Jadeveon Clowney’s decision to not play is a hot topic
Mystery surrounds South Carolina standout Jadeveon Clowney, who pulled himself from the lineup shortly before kickoff Saturday because of pain around his ribs.
The Associated Press
COLUMBIA, S.C. – Defensive end Jadeveon Clowney has people talking again — and for a reason few expected when his junior season kicked off six weeks ago.
The South Carolina All-American pulled himself from the lineup Saturday night a short time before a 35-28 victory over Kentucky, saying pain from strained muscles around his ribs was too much to bear.
It is the latest in a season of illness, injuries and ineffectiveness for the 6-foot-6, 274-pound Clowney, who figured to dominate the game like few others in college football. Instead, Clowney has spent more time explaining why he hasn’t popped off more helmets, as he did in his ESPY-winning hit on Michigan’s Vincent Smith at the Outback Bowl that was practically shown on a nonstop highlight reel this past offseason.
South Carolina coach Steve Spurrier was unsure if Clowney would be ready to go against Arkansas on Saturday.
Spurrier said his frustration came more from the way he learned Clowney would be out rather than him missing the game.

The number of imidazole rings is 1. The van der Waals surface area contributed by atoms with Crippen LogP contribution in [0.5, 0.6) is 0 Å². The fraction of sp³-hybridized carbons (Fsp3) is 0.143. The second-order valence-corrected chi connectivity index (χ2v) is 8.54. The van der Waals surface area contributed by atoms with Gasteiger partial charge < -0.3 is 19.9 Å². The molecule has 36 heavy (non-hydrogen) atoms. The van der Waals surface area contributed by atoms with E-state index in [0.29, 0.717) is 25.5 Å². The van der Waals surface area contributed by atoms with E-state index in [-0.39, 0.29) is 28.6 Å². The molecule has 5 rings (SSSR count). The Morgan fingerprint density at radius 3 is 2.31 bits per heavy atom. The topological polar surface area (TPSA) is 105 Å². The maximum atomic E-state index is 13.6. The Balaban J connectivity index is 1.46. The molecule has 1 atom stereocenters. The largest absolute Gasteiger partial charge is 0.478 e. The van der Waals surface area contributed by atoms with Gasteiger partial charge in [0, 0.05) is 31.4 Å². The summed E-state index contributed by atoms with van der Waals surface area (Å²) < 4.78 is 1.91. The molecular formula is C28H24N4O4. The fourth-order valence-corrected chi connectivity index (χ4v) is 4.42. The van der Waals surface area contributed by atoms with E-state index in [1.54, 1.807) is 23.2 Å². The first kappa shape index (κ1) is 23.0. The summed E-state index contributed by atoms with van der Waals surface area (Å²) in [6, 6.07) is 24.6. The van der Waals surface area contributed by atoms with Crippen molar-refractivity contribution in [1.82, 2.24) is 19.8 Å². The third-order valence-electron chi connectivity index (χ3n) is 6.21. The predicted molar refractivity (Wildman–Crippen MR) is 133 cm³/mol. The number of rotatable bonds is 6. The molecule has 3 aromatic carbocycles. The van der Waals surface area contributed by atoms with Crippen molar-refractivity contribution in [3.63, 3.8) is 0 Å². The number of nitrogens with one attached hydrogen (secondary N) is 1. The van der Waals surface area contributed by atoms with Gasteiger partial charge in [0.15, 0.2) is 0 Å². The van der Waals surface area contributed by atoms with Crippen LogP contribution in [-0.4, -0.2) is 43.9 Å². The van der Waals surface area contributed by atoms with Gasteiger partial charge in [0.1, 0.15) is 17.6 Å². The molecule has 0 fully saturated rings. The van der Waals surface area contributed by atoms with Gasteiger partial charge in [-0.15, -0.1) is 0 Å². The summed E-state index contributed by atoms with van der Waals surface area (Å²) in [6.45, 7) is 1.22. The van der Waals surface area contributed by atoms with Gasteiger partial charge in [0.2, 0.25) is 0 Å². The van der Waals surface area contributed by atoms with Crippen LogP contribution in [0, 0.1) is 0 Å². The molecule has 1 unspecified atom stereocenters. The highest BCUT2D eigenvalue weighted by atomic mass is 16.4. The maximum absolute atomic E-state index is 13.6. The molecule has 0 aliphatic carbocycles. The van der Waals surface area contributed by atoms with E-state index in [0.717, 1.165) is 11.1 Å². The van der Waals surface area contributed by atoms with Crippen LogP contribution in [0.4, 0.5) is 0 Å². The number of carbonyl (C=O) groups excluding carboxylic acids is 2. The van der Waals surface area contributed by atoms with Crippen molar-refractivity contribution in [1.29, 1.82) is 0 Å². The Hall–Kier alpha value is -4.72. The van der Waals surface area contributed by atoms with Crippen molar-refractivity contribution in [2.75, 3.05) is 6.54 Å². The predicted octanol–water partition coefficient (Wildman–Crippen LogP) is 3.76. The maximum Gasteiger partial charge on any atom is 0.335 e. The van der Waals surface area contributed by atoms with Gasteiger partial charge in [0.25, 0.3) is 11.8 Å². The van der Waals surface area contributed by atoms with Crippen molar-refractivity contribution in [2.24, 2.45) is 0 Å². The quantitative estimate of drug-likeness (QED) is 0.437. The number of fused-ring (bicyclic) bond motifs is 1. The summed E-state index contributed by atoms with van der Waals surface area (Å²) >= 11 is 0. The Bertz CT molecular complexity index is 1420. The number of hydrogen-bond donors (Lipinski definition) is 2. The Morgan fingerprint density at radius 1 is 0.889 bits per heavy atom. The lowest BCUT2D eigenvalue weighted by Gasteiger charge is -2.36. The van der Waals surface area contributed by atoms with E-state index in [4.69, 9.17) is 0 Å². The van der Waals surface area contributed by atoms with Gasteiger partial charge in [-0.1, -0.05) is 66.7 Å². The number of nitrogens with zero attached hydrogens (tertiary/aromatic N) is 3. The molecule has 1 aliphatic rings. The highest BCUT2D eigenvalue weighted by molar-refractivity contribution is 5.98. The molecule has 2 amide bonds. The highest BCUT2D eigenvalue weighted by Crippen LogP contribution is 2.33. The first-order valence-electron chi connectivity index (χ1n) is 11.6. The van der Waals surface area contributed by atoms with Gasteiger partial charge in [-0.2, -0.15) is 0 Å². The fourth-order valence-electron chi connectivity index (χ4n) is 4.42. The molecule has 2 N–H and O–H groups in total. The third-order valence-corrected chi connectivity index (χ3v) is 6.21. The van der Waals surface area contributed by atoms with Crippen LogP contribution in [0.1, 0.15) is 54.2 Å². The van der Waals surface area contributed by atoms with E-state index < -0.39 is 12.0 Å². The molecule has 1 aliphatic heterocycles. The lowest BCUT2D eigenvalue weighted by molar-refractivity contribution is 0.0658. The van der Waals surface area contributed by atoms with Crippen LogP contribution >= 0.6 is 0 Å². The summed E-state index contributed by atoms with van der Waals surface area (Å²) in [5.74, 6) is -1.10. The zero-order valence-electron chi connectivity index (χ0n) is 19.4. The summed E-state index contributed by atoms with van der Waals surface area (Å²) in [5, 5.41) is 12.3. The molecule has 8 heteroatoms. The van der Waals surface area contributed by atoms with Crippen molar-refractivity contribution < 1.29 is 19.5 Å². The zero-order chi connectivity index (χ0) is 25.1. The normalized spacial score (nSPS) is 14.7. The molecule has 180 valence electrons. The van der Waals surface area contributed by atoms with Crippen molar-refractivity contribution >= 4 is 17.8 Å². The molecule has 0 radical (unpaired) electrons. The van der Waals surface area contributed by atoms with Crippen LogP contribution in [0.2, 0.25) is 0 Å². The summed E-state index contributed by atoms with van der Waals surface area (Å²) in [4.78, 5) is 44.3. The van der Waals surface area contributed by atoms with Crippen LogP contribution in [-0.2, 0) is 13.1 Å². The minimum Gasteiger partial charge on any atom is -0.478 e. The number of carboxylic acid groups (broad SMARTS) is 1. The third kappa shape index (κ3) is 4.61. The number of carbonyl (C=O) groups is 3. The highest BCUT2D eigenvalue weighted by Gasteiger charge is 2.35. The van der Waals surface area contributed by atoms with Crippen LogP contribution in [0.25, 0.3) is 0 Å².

“Usually, the doctor or the trainer comes and tells you a guy will be out,” he said. “That did not happen last night. On the other side, if a player’s in pain, I don’t want him to play. None of us do.”
When asked about Clowney’s commitment to the Gamecocks, Spurrier replied, “You’ll have to ask him that.”
Spurrier has kept Clowney at a distance from most media since early August, letting him speak only after games. Spurrier said that policy would change this week to give Clowney a chance to explain his injury.
Before the season, Clowney looked like a surefire No. 1 overall pick in the NFL draft.
Clowney’s conditioning was questioned by some analysts in the opening game with North Carolina on a hot August night. More questions came a week later when Georgia’s Aaron Murray, who Clowney joked during the summer was among several quarterbacks scared of him, led the Bulldogs to a 41-30 victory.
Bone spurs in Clowney’s right foot — a problem he has had since high school — have bothered him all year. He needed an IV preparing for Central Florida two games ago because of a stomach bug.
On Tuesday, Spurrier defended Clowney, saying he has “got two guys blocking him about all the time.”
• Minnesota coach Jerry Kill has a well-timed bye week to recover from his latest seizure.
Team spokesman Paul Rovnak said Kill stayed at home Sunday to rest. Kill, 52, had an episode the day before that kept him from traveling to the game at Michigan, a 42-13 loss.
Kill has said he would leave the job if his epilepsy interfered too much with his performance or the success of the program. This was his second game-day seizure this season and the fifth in three years at Minnesota.